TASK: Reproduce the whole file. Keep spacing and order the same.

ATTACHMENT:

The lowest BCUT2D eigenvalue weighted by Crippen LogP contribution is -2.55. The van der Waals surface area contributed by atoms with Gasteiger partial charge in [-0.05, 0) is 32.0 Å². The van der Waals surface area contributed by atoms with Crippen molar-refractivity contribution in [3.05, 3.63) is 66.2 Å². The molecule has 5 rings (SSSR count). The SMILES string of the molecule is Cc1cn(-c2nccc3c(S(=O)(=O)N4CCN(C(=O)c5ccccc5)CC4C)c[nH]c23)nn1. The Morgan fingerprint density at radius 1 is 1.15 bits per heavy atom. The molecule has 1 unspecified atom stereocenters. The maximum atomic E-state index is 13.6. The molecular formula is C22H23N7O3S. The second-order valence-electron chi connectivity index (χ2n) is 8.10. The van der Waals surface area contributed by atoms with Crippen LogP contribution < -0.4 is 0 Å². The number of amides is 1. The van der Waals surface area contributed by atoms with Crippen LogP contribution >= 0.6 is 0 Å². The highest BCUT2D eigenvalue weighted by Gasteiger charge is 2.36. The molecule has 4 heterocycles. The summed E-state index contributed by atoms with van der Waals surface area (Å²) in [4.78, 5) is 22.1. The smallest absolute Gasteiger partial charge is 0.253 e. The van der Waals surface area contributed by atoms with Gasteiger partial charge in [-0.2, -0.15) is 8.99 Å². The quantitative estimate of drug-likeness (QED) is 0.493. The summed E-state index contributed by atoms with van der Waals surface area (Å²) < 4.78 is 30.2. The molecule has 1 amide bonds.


The lowest BCUT2D eigenvalue weighted by Crippen LogP contribution is -2.55. The van der Waals surface area contributed by atoms with Gasteiger partial charge in [-0.05, 0) is 32.0 Å². The van der Waals surface area contributed by atoms with Crippen molar-refractivity contribution in [3.05, 3.63) is 66.2 Å². The molecule has 5 rings (SSSR count). The SMILES string of the molecule is Cc1cn(-c2nccc3c(S(=O)(=O)N4CCN(C(=O)c5ccccc5)CC4C)c[nH]c23)nn1. The Morgan fingerprint density at radius 1 is 1.15 bits per heavy atom. The molecule has 1 unspecified atom stereocenters. The maximum atomic E-state index is 13.6. The molecular formula is C22H23N7O3S. The second-order valence-electron chi connectivity index (χ2n) is 8.10. The van der Waals surface area contributed by atoms with Crippen LogP contribution < -0.4 is 0 Å². The number of amides is 1. The van der Waals surface area contributed by atoms with Crippen LogP contribution >= 0.6 is 0 Å². The highest BCUT2D eigenvalue weighted by Gasteiger charge is 2.36. The molecule has 4 heterocycles. The summed E-state index contributed by atoms with van der Waals surface area (Å²) in [4.78, 5) is 22.1. The smallest absolute Gasteiger partial charge is 0.253 e. The van der Waals surface area contributed by atoms with Gasteiger partial charge in [-0.2, -0.15) is 8.99 Å². The quantitative estimate of drug-likeness (QED) is 0.493. The summed E-state index contributed by atoms with van der Waals surface area (Å²) < 4.78 is 30.2. The molecule has 1 amide bonds.